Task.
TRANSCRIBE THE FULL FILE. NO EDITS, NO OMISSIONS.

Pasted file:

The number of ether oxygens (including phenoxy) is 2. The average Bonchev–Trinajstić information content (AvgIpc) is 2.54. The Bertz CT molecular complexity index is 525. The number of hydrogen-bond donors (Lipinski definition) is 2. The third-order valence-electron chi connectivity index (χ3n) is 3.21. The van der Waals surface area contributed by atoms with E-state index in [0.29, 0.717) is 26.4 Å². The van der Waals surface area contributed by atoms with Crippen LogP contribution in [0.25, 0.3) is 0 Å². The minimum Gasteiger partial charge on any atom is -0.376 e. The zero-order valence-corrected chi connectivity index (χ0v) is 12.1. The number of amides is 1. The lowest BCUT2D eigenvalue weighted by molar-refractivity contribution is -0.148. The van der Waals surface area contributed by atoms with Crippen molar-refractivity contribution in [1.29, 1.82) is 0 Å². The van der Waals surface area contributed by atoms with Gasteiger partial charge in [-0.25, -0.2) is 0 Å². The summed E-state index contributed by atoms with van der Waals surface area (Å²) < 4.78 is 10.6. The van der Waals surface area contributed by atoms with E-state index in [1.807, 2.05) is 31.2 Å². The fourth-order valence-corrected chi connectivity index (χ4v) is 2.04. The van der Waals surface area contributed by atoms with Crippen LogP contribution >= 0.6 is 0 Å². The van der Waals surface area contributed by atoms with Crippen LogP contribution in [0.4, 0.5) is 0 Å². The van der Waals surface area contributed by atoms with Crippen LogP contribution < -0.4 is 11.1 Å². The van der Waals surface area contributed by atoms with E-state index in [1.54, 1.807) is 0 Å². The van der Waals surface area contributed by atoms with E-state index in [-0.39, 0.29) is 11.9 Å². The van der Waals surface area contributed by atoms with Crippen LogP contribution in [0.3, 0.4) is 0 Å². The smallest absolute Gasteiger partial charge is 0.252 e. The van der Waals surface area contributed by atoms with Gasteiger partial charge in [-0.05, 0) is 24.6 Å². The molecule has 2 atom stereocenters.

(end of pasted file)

The number of ether oxygens (including phenoxy) is 2. The average Bonchev–Trinajstić information content (AvgIpc) is 2.54. The Bertz CT molecular complexity index is 525. The number of hydrogen-bond donors (Lipinski definition) is 2. The third-order valence-electron chi connectivity index (χ3n) is 3.21. The van der Waals surface area contributed by atoms with E-state index in [0.29, 0.717) is 26.4 Å². The van der Waals surface area contributed by atoms with Crippen LogP contribution in [0.25, 0.3) is 0 Å². The minimum Gasteiger partial charge on any atom is -0.376 e. The zero-order valence-corrected chi connectivity index (χ0v) is 12.1. The number of amides is 1. The lowest BCUT2D eigenvalue weighted by molar-refractivity contribution is -0.148. The van der Waals surface area contributed by atoms with Crippen molar-refractivity contribution in [1.29, 1.82) is 0 Å². The van der Waals surface area contributed by atoms with Gasteiger partial charge in [-0.25, -0.2) is 0 Å². The summed E-state index contributed by atoms with van der Waals surface area (Å²) < 4.78 is 10.6. The van der Waals surface area contributed by atoms with E-state index in [1.807, 2.05) is 31.2 Å². The fourth-order valence-corrected chi connectivity index (χ4v) is 2.04. The van der Waals surface area contributed by atoms with Crippen LogP contribution >= 0.6 is 0 Å². The van der Waals surface area contributed by atoms with Crippen LogP contribution in [0.4, 0.5) is 0 Å². The van der Waals surface area contributed by atoms with Crippen LogP contribution < -0.4 is 11.1 Å². The van der Waals surface area contributed by atoms with E-state index in [1.54, 1.807) is 0 Å². The van der Waals surface area contributed by atoms with E-state index in [-0.39, 0.29) is 11.9 Å². The van der Waals surface area contributed by atoms with Crippen LogP contribution in [0.3, 0.4) is 0 Å². The smallest absolute Gasteiger partial charge is 0.252 e. The van der Waals surface area contributed by atoms with Gasteiger partial charge in [-0.05, 0) is 24.6 Å². The molecule has 2 atom stereocenters.